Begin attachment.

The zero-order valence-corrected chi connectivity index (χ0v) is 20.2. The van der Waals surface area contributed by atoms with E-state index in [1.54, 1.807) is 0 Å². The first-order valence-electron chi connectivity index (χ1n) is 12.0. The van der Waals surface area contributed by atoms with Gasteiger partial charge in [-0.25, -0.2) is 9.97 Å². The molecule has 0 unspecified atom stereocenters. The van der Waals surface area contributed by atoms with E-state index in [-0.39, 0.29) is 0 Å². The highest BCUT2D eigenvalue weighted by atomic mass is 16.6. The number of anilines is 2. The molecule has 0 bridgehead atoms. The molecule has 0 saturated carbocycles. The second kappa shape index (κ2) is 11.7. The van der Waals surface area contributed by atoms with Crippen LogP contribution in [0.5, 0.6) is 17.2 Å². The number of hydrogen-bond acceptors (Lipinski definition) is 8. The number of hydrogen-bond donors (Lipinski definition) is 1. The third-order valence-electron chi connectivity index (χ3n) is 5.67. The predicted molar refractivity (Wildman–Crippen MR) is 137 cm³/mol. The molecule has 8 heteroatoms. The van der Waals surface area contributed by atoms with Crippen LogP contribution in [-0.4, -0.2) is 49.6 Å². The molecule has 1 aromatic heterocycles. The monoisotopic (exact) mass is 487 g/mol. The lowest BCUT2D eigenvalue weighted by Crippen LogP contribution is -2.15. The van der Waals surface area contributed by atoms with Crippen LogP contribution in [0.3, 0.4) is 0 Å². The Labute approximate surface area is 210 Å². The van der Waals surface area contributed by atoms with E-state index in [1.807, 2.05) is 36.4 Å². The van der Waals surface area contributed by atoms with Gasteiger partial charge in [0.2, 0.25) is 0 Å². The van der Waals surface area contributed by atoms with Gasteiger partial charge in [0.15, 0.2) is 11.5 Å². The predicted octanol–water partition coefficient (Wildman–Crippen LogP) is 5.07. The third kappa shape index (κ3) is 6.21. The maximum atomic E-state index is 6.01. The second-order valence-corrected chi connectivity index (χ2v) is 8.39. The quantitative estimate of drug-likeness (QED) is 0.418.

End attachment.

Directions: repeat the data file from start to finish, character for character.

The zero-order valence-corrected chi connectivity index (χ0v) is 20.2. The van der Waals surface area contributed by atoms with E-state index in [1.54, 1.807) is 0 Å². The first-order valence-electron chi connectivity index (χ1n) is 12.0. The van der Waals surface area contributed by atoms with Gasteiger partial charge in [-0.25, -0.2) is 9.97 Å². The molecule has 0 unspecified atom stereocenters. The van der Waals surface area contributed by atoms with E-state index in [-0.39, 0.29) is 0 Å². The highest BCUT2D eigenvalue weighted by atomic mass is 16.6. The number of anilines is 2. The molecule has 0 bridgehead atoms. The molecule has 0 saturated carbocycles. The second kappa shape index (κ2) is 11.7. The van der Waals surface area contributed by atoms with Crippen LogP contribution in [0.5, 0.6) is 17.2 Å². The number of hydrogen-bond acceptors (Lipinski definition) is 8. The number of hydrogen-bond donors (Lipinski definition) is 1. The third-order valence-electron chi connectivity index (χ3n) is 5.67. The predicted molar refractivity (Wildman–Crippen MR) is 137 cm³/mol. The molecule has 8 heteroatoms. The van der Waals surface area contributed by atoms with Crippen LogP contribution in [-0.4, -0.2) is 49.6 Å². The molecule has 1 aromatic heterocycles. The monoisotopic (exact) mass is 487 g/mol. The lowest BCUT2D eigenvalue weighted by Crippen LogP contribution is -2.15. The van der Waals surface area contributed by atoms with Crippen LogP contribution in [0.3, 0.4) is 0 Å². The Labute approximate surface area is 210 Å². The van der Waals surface area contributed by atoms with E-state index in [1.807, 2.05) is 36.4 Å². The van der Waals surface area contributed by atoms with Gasteiger partial charge in [0.2, 0.25) is 0 Å². The van der Waals surface area contributed by atoms with Gasteiger partial charge in [0.15, 0.2) is 11.5 Å². The predicted octanol–water partition coefficient (Wildman–Crippen LogP) is 5.07. The third kappa shape index (κ3) is 6.21. The maximum atomic E-state index is 6.01. The second-order valence-corrected chi connectivity index (χ2v) is 8.39. The quantitative estimate of drug-likeness (QED) is 0.418.